I am driven to develop people and build programs that have meaningful impact, which is the reason have dedicated my career to innovating and leading in medical education, specifically in graduate medical education and through faculty development. Being program director allowed me the perfect combination of clinical care, mentoring, building teams, and developing innovative curriculum. Every day is different and most days are filled with deeply meaningful work.

As I embark on the next phase of my medical leadership journey, I look forward to weaving in these same meaningful elements as I face new challenges and aim to move diverse and inclusive health education programming forward.

I have yet to figure out how to combine my love of Broadway musicals with my medical career though I’m still working on it. I love photography and have very much incorporated taking pictures and selfies of my residents and team as part of our routine work.

Have You Faced Any Notable Challenges During Your Medical Career?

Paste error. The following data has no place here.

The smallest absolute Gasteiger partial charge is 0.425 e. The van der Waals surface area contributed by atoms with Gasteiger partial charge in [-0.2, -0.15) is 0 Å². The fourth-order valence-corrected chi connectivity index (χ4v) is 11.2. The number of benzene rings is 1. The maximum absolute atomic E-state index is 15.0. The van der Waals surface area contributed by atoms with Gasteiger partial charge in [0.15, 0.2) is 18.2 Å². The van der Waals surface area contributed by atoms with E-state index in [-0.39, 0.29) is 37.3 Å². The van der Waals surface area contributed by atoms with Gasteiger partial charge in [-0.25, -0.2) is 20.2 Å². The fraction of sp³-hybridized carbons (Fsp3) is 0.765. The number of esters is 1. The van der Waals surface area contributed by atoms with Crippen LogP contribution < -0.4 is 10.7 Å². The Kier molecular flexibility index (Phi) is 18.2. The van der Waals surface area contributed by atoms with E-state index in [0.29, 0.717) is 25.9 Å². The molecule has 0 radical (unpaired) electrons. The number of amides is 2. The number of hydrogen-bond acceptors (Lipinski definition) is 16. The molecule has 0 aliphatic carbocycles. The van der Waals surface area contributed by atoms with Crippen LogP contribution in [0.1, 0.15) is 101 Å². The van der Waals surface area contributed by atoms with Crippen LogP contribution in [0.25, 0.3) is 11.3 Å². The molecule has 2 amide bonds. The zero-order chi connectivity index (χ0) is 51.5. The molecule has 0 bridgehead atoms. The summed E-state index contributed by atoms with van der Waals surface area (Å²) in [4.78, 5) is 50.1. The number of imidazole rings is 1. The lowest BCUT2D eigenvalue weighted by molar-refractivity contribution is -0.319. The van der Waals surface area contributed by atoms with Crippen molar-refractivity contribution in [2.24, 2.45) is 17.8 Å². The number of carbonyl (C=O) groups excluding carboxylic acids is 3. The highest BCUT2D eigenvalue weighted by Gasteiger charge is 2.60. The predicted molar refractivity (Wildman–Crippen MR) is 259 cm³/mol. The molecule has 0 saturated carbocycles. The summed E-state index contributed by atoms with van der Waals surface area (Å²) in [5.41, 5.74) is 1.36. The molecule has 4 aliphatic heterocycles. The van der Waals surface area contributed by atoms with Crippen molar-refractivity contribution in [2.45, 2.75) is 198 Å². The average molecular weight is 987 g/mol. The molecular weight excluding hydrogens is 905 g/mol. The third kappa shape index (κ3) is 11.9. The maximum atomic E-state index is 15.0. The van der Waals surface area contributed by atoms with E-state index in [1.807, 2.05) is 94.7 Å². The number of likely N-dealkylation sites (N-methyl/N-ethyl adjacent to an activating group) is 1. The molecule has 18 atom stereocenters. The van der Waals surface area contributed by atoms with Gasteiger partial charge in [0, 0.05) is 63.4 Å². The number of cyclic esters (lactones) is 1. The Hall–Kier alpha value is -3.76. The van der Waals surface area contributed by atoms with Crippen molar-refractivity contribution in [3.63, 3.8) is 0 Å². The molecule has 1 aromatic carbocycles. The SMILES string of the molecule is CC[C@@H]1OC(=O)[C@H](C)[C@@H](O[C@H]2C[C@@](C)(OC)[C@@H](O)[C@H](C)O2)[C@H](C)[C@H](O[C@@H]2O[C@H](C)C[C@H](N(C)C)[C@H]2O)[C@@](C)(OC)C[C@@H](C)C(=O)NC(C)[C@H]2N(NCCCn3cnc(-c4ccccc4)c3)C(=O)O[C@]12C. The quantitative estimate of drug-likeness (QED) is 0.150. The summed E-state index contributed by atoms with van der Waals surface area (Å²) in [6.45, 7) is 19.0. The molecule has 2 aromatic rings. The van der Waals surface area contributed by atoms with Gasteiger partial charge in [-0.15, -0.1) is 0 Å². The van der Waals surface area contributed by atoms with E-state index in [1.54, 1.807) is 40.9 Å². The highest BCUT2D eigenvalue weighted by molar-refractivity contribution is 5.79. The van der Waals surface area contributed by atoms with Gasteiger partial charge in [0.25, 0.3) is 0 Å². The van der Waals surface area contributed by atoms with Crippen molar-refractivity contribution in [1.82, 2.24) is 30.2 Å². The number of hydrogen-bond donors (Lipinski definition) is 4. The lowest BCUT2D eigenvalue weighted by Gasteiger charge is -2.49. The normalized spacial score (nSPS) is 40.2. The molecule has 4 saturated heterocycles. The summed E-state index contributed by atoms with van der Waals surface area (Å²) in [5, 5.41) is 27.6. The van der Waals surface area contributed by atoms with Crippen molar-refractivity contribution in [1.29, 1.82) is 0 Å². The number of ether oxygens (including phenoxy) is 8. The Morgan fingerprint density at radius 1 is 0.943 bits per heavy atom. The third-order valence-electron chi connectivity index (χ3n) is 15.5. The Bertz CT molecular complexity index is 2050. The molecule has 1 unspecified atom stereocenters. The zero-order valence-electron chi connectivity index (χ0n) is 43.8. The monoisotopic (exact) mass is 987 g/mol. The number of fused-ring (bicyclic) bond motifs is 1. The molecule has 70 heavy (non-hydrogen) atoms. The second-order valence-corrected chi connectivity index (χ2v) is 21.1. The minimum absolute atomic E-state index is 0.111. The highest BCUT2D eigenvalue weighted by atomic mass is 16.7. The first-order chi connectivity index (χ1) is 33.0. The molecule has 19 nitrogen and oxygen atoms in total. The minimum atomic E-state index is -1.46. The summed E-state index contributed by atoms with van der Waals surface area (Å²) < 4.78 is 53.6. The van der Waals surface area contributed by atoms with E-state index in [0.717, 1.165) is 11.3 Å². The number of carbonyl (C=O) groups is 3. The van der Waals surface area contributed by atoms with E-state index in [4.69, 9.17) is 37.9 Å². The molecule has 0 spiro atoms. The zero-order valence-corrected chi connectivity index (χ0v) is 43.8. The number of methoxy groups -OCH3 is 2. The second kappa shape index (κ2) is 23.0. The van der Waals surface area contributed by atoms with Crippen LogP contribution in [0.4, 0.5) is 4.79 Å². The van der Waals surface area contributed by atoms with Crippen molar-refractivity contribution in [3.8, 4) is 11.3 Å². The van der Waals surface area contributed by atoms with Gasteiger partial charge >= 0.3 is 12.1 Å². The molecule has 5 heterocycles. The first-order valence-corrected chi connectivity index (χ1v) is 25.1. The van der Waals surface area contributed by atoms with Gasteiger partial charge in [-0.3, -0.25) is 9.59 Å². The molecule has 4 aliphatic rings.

Many! I have certainly had imposter syndrome at many steps along the way. And despite my rosy outlook, I have had many challenging interactions where I felt gaslighted or that bias and microaggressions seeped into the behaviors of my boss. I have felt victimized by the double-bind in which women are seen as likeable or competent but rarely as both simultaneously. Also, I’ve had to receive tough feedback and learn to respond—not react—keeping my eye on the desired outcome rather than the first thoughts that popped into my head.

I have endured name-calling, psychologically-unsafe work environments, and at times, I have felt unseen and undervalued. Yet, I’m deeply grateful for the incredible network of colleagues, mentors, mentees, and trainees from around the country who have lifted me up when needed.

From all of these lessons have come growth, learning, more humility, and I think, more skill. What I’ve also noticed is that in facing professional challenges and failures, I have gained greater empathy and drive to help others along their journeys as well. Lastly I’ve suffered from burnout, which may have been the hardest professional challenge I’ve ever faced. It snuck up and it hit hard. Recovering and finding my way back to the joy in my work has been a hard fought gift.